Among those first to respond was the American Red Cross, which in essence extended a huge hug to Oklahomans whose lives would be forever changed.
That’s why it was difficult to read newspaper and social media sites the following day.
Headlines touted donations texted to the Red Cross may not stay in Oklahoma. While the information at that time was technically accurate, the story was misleading and caused unnecessary confusion with donors and potential donors. Unfortunately, it’s the storm victims who may have suffered most due to this negative chatter.
The American Red Cross Disaster Relief Fund is the national safety net for the American public. When a disaster hits, it protects the community at risk, providing on-the-ground support within minutes. Without this fund, Oklahoma storm victims would still be waiting for donations to be collected before seeking shelter, a hot meal or counseling.
But due to local outcry and the magnitude of the storm, the Red Cross reversed its decision and lifted restrictions on texting dollars. One-hundred percent of funds given through texting since May 20 will help with local storm recovery. Donations through text will remain in Oklahoma until further notice.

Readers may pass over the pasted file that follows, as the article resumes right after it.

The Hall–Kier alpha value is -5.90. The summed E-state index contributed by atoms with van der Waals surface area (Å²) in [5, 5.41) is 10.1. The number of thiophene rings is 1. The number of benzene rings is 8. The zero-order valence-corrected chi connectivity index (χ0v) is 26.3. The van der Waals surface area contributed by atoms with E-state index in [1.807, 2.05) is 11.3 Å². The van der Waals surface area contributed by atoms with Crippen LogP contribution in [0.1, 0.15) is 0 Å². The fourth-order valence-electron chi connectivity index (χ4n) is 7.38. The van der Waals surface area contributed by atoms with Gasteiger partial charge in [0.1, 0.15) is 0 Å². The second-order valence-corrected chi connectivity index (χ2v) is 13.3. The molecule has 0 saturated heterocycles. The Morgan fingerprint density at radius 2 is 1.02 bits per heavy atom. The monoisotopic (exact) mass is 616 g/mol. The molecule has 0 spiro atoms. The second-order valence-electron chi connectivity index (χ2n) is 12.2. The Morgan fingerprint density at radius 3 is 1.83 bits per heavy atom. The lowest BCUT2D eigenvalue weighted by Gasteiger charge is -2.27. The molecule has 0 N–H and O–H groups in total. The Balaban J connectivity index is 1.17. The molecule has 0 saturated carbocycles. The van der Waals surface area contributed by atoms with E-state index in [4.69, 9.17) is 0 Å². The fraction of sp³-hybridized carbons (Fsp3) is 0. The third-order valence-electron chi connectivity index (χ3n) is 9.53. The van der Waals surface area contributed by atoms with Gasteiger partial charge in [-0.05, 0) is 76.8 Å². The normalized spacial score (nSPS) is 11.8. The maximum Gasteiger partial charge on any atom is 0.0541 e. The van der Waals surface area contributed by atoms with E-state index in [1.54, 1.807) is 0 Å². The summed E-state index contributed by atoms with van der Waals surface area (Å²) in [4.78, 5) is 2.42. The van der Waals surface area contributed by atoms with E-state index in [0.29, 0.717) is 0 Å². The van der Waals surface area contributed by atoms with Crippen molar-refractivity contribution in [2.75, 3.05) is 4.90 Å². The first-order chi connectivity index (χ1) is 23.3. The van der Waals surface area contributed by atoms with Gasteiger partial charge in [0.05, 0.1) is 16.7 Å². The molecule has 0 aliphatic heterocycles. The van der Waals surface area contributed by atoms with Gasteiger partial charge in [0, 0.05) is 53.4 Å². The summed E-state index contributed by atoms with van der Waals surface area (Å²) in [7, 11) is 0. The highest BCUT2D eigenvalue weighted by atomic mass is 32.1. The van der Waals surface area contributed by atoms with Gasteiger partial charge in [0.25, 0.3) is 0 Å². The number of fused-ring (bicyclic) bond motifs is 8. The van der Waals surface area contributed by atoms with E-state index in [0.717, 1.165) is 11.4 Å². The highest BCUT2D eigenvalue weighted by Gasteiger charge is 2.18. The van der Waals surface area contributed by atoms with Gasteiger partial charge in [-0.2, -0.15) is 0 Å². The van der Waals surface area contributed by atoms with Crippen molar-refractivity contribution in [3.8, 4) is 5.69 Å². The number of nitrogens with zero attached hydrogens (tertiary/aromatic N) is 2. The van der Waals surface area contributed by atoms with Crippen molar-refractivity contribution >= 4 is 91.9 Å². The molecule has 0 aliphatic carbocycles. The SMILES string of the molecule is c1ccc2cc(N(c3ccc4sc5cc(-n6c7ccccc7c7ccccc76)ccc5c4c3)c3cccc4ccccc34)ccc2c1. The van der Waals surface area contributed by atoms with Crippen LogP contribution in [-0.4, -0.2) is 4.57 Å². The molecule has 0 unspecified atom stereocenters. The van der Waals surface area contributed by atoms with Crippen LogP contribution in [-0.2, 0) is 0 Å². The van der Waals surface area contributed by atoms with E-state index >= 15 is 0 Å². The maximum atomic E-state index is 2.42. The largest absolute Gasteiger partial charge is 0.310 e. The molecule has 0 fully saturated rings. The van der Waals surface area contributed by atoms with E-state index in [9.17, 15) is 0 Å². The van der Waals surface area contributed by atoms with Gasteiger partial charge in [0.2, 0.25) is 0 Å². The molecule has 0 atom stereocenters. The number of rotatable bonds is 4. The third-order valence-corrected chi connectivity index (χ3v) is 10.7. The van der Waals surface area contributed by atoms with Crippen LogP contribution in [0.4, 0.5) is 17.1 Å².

Regardless of policy, the Red Cross did not hesitate to help Oklahomans in our greatest time of need, thanks to citizens around the world who previously donated via text. Their contributions helped with temporary shelters, meals to survivors and first responders, distribution of much-needed relief items and hygiene kits, and pressing health and mental health needs.
I’m personally thankful for those who give to the Red Cross with no strings attached. It allows the organization to remain nimble, which has earned the nonprofit an outstanding reputation for stewardship of resources, including low administrative costs to ensure dollars are efficiently used.
Just ask survivors of the Joplin tornado, the Haiti earthquake or the California wildfires. When concerned citizens across America texted the Red Cross to donate to those tragedies, resources were evenly distributed and wisely used.
Maybe that’s why many prominent Oklahomans encourage giving to the Red Cross. Who doesn’t love the generosity of NBA superstar Kevin Durant? He donated $1 million within hours of the storm’s destruction – a testament to the trust Oklahomans have for the work and results of this reputable organization.
Yes, Oklahoma is a giving state. But cleanup and restoration will likely take weeks, months, perhaps years. What we’ve seen this past week in Oklahoma confirms what people around the nation know to be true.
The Red Cross is reliable, ready and resilient. It will leverage resources nationally to commit locally for the duration of healing.
Wicker, president of Oklahoma City-based Candor Public Relations, is a member of the board of the American Red Cross Oklahoma Chapter.